Nadkarni’s dedication to ecological education has also brought her to another surprising intersection — incarcerated populations. She has spent decades developing the Sustainability in Prisons Project in Washington State, and the INSPIRE program, here in Utah, traveling to more than 20 prisons and jails in seven states, offering lectures and programs on everything from gardening and recycling to endangered species. Through these efforts, Nadkarni has found that the ecological presentations don’t just increase inmate scientific knowledge and science appreciation, but also personal self-esteem. For those in solitary confinement, she has also found that nature videos made them calmer, less irritable and 26% less likely to commit violent infractions than those who did not watch the videos.

Her work has even inspired inmates to pursue a future in the sciences. One in particular, Craig Ulrich, continued his scientific learning after prison, earning his PhD and eventually becoming a professor at the University of Nevada. His story is an example of the dramatic transformation possible through science education in prisons. “Everyone grows in their own way,” Nadkarni reminds us. “I have hope in the cumulative power of small acts of goodness.”

Dr. Nadkarni has been climbing trees since she was a small child in Maryland.

Photo: Niki Chan Wylie

More renowned for its red rock, Utah has still taught Dr. Nadkarni about the subtlety of biological life.

Photo: Niki Chan Wylie

Dr. Nadkarni aims to bring ecological education to every intersection she comes across.

Photo: Niki Chan Wylie

Treetops to Red Rock 

Nadkarni is currently a professor emeritus in the School of Biological Sciences at the University of Utah. While more renowned for its red rock than its trees, Utah has still taught Nadkarni about the subtlety of biological life, a quieter beauty, and the importance of trees to people. High up in the conifer forests of the Wasatch, surrounded by white fir, mountain mahogany, Engelmann spruce and juniper, Nadkarni admires and ponders each individual tree’s unique architecture and personality. She wonders, what have their lives been like in Utah’s incredibly dry mountaintops? What would our lives be like without these trees? (Explore: "Red Butte Garden in Salt Lake City")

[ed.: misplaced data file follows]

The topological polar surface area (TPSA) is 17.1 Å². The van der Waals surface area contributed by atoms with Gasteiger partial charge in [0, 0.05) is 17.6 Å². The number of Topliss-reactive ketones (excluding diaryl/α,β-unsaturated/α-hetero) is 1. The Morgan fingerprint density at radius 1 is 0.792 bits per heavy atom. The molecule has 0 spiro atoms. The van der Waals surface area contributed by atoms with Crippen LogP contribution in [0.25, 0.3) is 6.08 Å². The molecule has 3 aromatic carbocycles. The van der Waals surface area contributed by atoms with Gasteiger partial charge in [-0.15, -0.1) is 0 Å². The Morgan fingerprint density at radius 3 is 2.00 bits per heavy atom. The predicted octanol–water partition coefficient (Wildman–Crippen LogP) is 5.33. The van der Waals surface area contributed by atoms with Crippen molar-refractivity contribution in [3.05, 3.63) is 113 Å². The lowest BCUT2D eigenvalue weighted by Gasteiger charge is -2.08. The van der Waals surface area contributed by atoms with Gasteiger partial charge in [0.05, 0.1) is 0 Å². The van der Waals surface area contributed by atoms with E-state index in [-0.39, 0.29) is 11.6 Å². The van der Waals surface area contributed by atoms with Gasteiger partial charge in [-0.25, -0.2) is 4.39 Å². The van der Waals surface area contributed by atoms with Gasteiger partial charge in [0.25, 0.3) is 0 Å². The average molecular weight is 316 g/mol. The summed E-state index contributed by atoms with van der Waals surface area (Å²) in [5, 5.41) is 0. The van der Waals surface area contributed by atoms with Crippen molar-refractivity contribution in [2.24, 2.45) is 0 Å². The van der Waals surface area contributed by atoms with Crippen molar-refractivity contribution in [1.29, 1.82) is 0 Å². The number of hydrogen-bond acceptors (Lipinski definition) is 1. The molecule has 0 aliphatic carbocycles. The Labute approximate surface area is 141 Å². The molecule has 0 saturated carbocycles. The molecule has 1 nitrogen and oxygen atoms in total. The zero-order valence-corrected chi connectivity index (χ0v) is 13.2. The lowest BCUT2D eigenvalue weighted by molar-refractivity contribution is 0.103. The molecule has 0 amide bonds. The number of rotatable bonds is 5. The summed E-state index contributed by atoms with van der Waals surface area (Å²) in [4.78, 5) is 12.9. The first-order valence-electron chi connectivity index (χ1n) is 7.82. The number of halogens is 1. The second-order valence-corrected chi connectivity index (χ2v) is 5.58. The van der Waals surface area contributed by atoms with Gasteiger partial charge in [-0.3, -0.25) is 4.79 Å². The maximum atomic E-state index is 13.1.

Utah has its dramatic landscape formations, yes, but in terms of biology and ecology, one has to pay a bit more attention to notice the vibrant aspects of nature at work. And like trees, these biological subtleties will continue to need our protection. (Read: "A Soil Sleuth Protecting Utah’s Living Landscapes")

If it were up to her, Nadkarni would have every person spend quality time with a tree, meditating and observing their particularities. “Every tree is unique and has a lesson to teach us about how to survive in this environment,” Nadkarni shares. “Only if we listen.” (Read: "How to Visit Utah’s Most-Visited Forest")

Learn more about how to visit with respect and take care of our lands — a shared travel ethos called Forever Mighty.

Utah’s forests offer endless amounts of recreational activity. Learning how to visit responsibly will enhance your overall experience.

Photo: Hage Photo

Forever Mighty

As you plan your travels, have you considered ways you can visit more thoughtfully? There are lots of ways to minimize your impact, while maximizing your experience. Everyone has a responsibility to visit with respect, and take care of one another and our lands. This is a shared travel ethos we call Forever Mighty.

Tips for responsible travel